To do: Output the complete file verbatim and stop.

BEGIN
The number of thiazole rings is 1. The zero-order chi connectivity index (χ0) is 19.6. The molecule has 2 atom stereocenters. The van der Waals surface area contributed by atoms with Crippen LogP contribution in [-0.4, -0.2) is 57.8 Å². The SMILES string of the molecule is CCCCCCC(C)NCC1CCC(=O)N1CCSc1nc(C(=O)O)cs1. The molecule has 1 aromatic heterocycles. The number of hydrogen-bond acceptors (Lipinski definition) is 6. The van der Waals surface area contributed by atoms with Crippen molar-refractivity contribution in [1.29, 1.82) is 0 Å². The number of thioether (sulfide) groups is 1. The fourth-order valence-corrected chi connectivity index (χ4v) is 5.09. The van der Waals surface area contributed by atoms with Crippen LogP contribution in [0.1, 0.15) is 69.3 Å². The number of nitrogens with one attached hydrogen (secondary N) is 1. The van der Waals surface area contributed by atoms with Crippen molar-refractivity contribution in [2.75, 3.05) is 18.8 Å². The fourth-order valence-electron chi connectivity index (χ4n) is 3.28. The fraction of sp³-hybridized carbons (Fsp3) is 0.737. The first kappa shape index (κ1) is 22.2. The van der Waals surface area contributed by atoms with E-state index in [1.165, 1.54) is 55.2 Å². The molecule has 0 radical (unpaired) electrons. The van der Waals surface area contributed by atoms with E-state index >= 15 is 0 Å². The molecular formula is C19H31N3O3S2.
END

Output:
The number of thiazole rings is 1. The zero-order chi connectivity index (χ0) is 19.6. The molecule has 2 atom stereocenters. The van der Waals surface area contributed by atoms with Crippen LogP contribution in [-0.4, -0.2) is 57.8 Å². The SMILES string of the molecule is CCCCCCC(C)NCC1CCC(=O)N1CCSc1nc(C(=O)O)cs1. The molecule has 1 aromatic heterocycles. The number of hydrogen-bond acceptors (Lipinski definition) is 6. The van der Waals surface area contributed by atoms with Crippen molar-refractivity contribution in [1.29, 1.82) is 0 Å². The number of thioether (sulfide) groups is 1. The fourth-order valence-corrected chi connectivity index (χ4v) is 5.09. The van der Waals surface area contributed by atoms with Crippen LogP contribution in [0.1, 0.15) is 69.3 Å². The number of nitrogens with one attached hydrogen (secondary N) is 1. The van der Waals surface area contributed by atoms with Crippen molar-refractivity contribution in [2.75, 3.05) is 18.8 Å². The fourth-order valence-electron chi connectivity index (χ4n) is 3.28. The fraction of sp³-hybridized carbons (Fsp3) is 0.737. The first kappa shape index (κ1) is 22.2. The van der Waals surface area contributed by atoms with E-state index in [1.165, 1.54) is 55.2 Å². The molecule has 0 radical (unpaired) electrons. The van der Waals surface area contributed by atoms with E-state index >= 15 is 0 Å². The molecular formula is C19H31N3O3S2.